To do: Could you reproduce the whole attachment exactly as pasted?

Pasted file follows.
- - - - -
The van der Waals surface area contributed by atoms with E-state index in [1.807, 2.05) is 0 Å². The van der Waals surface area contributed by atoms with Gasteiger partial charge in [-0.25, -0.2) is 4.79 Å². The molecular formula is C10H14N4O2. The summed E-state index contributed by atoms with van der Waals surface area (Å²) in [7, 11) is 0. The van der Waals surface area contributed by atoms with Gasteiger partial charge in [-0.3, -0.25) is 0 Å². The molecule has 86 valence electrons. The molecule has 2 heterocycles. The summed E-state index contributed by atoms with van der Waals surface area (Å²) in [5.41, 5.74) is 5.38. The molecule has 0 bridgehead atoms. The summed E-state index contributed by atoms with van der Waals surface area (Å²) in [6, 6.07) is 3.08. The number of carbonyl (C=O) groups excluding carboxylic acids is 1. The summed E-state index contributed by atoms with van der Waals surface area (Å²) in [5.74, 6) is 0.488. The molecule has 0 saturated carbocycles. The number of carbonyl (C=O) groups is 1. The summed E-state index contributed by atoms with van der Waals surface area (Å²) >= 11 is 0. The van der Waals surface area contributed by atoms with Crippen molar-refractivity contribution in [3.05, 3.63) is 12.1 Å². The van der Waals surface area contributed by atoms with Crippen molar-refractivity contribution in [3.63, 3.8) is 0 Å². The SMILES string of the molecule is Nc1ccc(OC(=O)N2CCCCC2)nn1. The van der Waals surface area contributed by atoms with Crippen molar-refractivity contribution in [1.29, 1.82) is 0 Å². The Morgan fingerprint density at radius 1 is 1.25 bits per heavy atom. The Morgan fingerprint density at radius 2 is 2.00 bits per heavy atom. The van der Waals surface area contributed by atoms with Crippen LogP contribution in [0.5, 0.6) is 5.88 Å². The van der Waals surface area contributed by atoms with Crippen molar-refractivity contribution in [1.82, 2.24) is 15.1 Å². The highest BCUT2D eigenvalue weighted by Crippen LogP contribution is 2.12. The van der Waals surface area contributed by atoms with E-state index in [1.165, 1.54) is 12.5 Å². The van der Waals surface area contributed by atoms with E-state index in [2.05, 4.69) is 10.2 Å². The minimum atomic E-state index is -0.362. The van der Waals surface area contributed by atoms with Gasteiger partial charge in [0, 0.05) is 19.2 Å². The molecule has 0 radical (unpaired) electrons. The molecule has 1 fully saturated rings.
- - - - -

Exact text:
The van der Waals surface area contributed by atoms with E-state index in [1.807, 2.05) is 0 Å². The van der Waals surface area contributed by atoms with Gasteiger partial charge in [-0.25, -0.2) is 4.79 Å². The molecular formula is C10H14N4O2. The summed E-state index contributed by atoms with van der Waals surface area (Å²) in [7, 11) is 0. The van der Waals surface area contributed by atoms with Gasteiger partial charge in [-0.3, -0.25) is 0 Å². The molecule has 86 valence electrons. The molecule has 2 heterocycles. The summed E-state index contributed by atoms with van der Waals surface area (Å²) in [5.41, 5.74) is 5.38. The molecule has 0 bridgehead atoms. The summed E-state index contributed by atoms with van der Waals surface area (Å²) in [6, 6.07) is 3.08. The number of carbonyl (C=O) groups excluding carboxylic acids is 1. The summed E-state index contributed by atoms with van der Waals surface area (Å²) in [5.74, 6) is 0.488. The molecule has 0 saturated carbocycles. The number of carbonyl (C=O) groups is 1. The summed E-state index contributed by atoms with van der Waals surface area (Å²) >= 11 is 0. The van der Waals surface area contributed by atoms with Crippen molar-refractivity contribution in [3.05, 3.63) is 12.1 Å². The van der Waals surface area contributed by atoms with Crippen molar-refractivity contribution in [3.63, 3.8) is 0 Å². The SMILES string of the molecule is Nc1ccc(OC(=O)N2CCCCC2)nn1. The van der Waals surface area contributed by atoms with Crippen molar-refractivity contribution in [1.29, 1.82) is 0 Å². The Morgan fingerprint density at radius 1 is 1.25 bits per heavy atom. The Morgan fingerprint density at radius 2 is 2.00 bits per heavy atom. The van der Waals surface area contributed by atoms with Crippen LogP contribution in [0.5, 0.6) is 5.88 Å². The van der Waals surface area contributed by atoms with Crippen molar-refractivity contribution in [1.82, 2.24) is 15.1 Å². The highest BCUT2D eigenvalue weighted by Crippen LogP contribution is 2.12. The van der Waals surface area contributed by atoms with E-state index in [1.165, 1.54) is 12.5 Å². The van der Waals surface area contributed by atoms with E-state index in [2.05, 4.69) is 10.2 Å². The minimum atomic E-state index is -0.362. The van der Waals surface area contributed by atoms with Gasteiger partial charge in [0, 0.05) is 19.2 Å². The molecule has 0 radical (unpaired) electrons. The molecule has 1 fully saturated rings.